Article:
The franchise agreement is essentially a legal document between the franchisor and you (the franchisee). This is a legally binding agreement. It explains in detail what the franchisor expects of you as a franchisee, in the way you operate every facet of the business. There is no standard form of the franchise agreement, as the terms and methods of the business vary considerably from different franchises, depending on the type of business. This section of the franchise agreement should also specify who pays for insurance coverage. A problem that very often arises depends on whether franchise agreements are negotiable or not. The answer is that they are negotiable, provided that the negotiated amendments are based on a request from the franchisee and offer the franchisee more favourable, but no less favourable, terms and rights. While franchise agreements are generally negotiated and often modified, changes are most often limited in nature, as franchisors do and must emphasize consistency within their franchise systems. Franchisors should never negotiate or modify structural elements such as initial franchise rights and royalties.
A franchise agreement is a liability contract, that is, it is established by a party with greater bargaining power with standard form provisions. However, it is sometimes possible for franchisees to negotiate smaller points, such as a incremental plan for upfront franchise fees. Potential franchisees often want to know if they can negotiate the franchise agreement. Technically, the answer is yes. You should always try to negotiate. However, be prepared for the franchisor to refuse. The nature of a franchise system is such that the franchisor tries to maintain all uniform requirements. Before a franchisee signs a contract, the U.S. Federal Trade Commission regulates the disclosure of information under the control of the franchise rule.  The franchise rule requires that a Disclosure Document (FDD) franchise be made available to a franchisee (originally a uniform offer circular (UFOC) franchise prior to the signing of a franchise agreement, at least fourteen days before signing a franchise agreement.  A typical franchise agreement is 25 to 30 pages. After affixing all the parts and Addenda, the final chord can be two to three times longer.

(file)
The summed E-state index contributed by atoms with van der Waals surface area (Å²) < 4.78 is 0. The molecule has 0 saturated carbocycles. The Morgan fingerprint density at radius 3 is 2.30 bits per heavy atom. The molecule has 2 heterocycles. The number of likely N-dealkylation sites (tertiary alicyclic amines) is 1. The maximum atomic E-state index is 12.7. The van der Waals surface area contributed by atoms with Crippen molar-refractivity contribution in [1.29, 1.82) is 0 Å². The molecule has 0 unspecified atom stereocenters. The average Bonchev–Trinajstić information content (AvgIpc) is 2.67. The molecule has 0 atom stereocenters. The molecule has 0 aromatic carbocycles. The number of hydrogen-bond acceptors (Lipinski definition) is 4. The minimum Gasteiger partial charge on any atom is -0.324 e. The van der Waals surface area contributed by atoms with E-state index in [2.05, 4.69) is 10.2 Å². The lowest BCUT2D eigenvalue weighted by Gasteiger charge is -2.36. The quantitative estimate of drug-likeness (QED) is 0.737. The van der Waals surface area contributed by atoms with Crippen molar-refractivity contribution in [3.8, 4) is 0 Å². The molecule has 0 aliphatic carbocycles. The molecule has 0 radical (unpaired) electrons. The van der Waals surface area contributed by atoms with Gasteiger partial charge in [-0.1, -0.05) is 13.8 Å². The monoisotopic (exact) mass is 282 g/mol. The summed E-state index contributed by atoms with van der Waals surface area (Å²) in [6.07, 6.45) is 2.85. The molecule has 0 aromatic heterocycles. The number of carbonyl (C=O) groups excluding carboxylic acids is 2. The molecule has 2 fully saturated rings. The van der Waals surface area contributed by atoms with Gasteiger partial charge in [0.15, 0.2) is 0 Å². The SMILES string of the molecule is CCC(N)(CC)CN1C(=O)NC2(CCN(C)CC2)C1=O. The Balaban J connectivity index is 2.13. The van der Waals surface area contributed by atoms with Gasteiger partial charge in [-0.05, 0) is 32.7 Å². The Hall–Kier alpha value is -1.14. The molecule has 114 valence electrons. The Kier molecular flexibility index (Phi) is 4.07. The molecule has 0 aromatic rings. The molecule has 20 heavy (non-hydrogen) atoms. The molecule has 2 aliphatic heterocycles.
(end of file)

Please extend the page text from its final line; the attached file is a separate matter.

Subway is an example where much has been written about the oversaturation of the market and its negative effects on franchisees. The non-competition clause should be divided into two parts of the franchise agreement: duration and duration.